COVID-19 cases up in vaccinated
‘Breakthrough’ infections rise; protection may be waning
The proportion of COVID-19 infections and hospitalizations among vaccinated Pennsylvania residents rose sharply last month, reflecting the fact that a higher percentage of the population has now gotten the shot but also likely that protection has waned somewhat, state health officials said Friday.
The latest Department of Health data on so-called “breakthrough” infections shows that between Sept. 5 and Oct. 4, vaccinated people represented just over a quarter — 26% — of more than 135,000 new infections and nearly 5,000 hospital admissions across the state. Death statistics for the last 30 days were not available because of lags in reporting and verification.
When the Health Department released its initial set of data on breakthrough cases Sept. 14, just 6% of cases and 5% of hospitalizations since January were among vaccinated residents.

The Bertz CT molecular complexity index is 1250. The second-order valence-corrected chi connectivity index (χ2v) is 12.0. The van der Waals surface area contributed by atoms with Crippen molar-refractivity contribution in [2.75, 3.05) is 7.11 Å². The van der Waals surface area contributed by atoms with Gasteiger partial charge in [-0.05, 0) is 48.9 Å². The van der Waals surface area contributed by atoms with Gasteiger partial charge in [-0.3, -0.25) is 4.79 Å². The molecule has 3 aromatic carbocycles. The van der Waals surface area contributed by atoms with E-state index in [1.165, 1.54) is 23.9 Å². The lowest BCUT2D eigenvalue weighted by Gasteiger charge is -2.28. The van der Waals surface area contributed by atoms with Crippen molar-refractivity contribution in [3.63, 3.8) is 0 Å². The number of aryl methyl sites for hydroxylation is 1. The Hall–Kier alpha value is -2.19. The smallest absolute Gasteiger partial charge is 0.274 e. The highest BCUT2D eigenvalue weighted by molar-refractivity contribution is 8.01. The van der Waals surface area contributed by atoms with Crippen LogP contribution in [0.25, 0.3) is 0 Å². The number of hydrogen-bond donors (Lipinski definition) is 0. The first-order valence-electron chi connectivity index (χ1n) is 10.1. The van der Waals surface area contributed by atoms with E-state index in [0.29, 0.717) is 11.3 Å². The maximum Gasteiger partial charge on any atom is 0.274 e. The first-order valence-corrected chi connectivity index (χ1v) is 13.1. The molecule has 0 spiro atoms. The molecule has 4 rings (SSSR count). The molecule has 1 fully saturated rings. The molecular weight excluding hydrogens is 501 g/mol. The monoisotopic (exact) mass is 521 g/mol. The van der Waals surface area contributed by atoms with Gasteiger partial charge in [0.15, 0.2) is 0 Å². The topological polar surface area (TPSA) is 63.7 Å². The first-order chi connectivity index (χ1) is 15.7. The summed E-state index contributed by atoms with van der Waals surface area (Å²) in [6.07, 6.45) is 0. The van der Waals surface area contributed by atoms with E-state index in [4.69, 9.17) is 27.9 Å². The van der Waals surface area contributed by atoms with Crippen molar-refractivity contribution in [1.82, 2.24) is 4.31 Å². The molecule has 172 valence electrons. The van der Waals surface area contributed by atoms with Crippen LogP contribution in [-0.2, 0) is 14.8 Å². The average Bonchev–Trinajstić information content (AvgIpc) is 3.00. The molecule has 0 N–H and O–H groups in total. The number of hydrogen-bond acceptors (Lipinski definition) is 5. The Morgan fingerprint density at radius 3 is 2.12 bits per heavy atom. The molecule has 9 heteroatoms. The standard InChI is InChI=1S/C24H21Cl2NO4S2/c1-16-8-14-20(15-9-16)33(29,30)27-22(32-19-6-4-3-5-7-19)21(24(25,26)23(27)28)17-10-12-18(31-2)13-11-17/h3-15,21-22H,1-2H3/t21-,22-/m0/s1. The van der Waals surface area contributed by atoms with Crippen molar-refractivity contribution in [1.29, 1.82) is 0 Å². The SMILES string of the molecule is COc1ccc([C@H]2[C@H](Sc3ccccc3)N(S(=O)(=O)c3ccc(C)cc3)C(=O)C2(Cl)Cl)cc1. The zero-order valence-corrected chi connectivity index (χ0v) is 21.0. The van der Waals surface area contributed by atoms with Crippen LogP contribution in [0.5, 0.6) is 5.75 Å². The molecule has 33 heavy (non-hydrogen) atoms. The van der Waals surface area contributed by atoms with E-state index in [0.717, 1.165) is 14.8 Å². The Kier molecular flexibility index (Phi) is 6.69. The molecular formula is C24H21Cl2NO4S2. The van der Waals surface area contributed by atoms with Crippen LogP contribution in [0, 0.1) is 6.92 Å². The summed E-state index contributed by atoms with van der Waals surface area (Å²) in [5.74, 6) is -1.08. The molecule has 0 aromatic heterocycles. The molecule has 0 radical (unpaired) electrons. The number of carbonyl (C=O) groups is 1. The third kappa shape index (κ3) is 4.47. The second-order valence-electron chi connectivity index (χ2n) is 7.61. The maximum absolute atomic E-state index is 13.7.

As more people get vaccinated, the number of vaccinated people who contract the virus and wind up in the hospital will inevitably represent a greater share of the overall total.
State health officials cited that mathematical certainty but also the rise of the highly transmissible delta variant of the coronavirus, along with waning immunity among some populations that have received the vaccine.
“The vaccines were designed to prevent severe illness and hospitalization, but no vaccine is 100%,” the state’s acting physician general, Dr. Denise Johnson, said in a phone interview. “As we have more people vaccinated, there will be more cases in those vaccinated people. It doesn’t mean the vaccines aren’t working. They’re working as designed.”